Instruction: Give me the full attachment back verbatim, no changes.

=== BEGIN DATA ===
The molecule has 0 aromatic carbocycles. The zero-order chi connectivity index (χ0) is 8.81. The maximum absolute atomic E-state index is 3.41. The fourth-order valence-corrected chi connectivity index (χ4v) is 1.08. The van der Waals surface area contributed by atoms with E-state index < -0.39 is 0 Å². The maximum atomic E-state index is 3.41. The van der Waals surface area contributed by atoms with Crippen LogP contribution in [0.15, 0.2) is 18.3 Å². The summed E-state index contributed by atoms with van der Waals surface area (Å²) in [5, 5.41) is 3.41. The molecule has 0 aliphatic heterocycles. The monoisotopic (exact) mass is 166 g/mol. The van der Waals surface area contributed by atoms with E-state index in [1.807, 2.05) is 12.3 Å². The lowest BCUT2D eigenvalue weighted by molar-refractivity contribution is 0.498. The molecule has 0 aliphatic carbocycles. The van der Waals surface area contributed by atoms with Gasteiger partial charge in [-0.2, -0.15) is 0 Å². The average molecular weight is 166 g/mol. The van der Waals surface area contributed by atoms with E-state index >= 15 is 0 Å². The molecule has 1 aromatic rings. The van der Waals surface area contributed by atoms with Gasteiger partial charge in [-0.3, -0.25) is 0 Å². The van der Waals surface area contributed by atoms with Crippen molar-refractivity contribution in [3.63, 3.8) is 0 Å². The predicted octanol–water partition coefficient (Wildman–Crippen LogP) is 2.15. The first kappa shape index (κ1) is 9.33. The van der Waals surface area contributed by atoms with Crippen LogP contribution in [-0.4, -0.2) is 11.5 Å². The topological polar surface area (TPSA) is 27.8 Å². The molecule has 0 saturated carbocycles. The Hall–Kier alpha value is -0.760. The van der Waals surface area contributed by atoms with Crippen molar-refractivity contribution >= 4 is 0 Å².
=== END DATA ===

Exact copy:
The molecule has 0 aromatic carbocycles. The zero-order chi connectivity index (χ0) is 8.81. The maximum absolute atomic E-state index is 3.41. The fourth-order valence-corrected chi connectivity index (χ4v) is 1.08. The van der Waals surface area contributed by atoms with E-state index < -0.39 is 0 Å². The maximum atomic E-state index is 3.41. The van der Waals surface area contributed by atoms with Crippen LogP contribution in [0.15, 0.2) is 18.3 Å². The summed E-state index contributed by atoms with van der Waals surface area (Å²) in [5, 5.41) is 3.41. The molecule has 0 aliphatic heterocycles. The monoisotopic (exact) mass is 166 g/mol. The van der Waals surface area contributed by atoms with E-state index in [1.807, 2.05) is 12.3 Å². The lowest BCUT2D eigenvalue weighted by molar-refractivity contribution is 0.498. The molecule has 0 aliphatic carbocycles. The van der Waals surface area contributed by atoms with Gasteiger partial charge in [-0.2, -0.15) is 0 Å². The average molecular weight is 166 g/mol. The van der Waals surface area contributed by atoms with E-state index >= 15 is 0 Å². The molecule has 1 aromatic rings. The van der Waals surface area contributed by atoms with Gasteiger partial charge in [-0.3, -0.25) is 0 Å². The van der Waals surface area contributed by atoms with Crippen molar-refractivity contribution in [3.63, 3.8) is 0 Å². The predicted octanol–water partition coefficient (Wildman–Crippen LogP) is 2.15. The first kappa shape index (κ1) is 9.33. The van der Waals surface area contributed by atoms with Crippen LogP contribution in [-0.4, -0.2) is 11.5 Å². The topological polar surface area (TPSA) is 27.8 Å². The molecule has 0 saturated carbocycles. The Hall–Kier alpha value is -0.760. The van der Waals surface area contributed by atoms with Crippen molar-refractivity contribution >= 4 is 0 Å².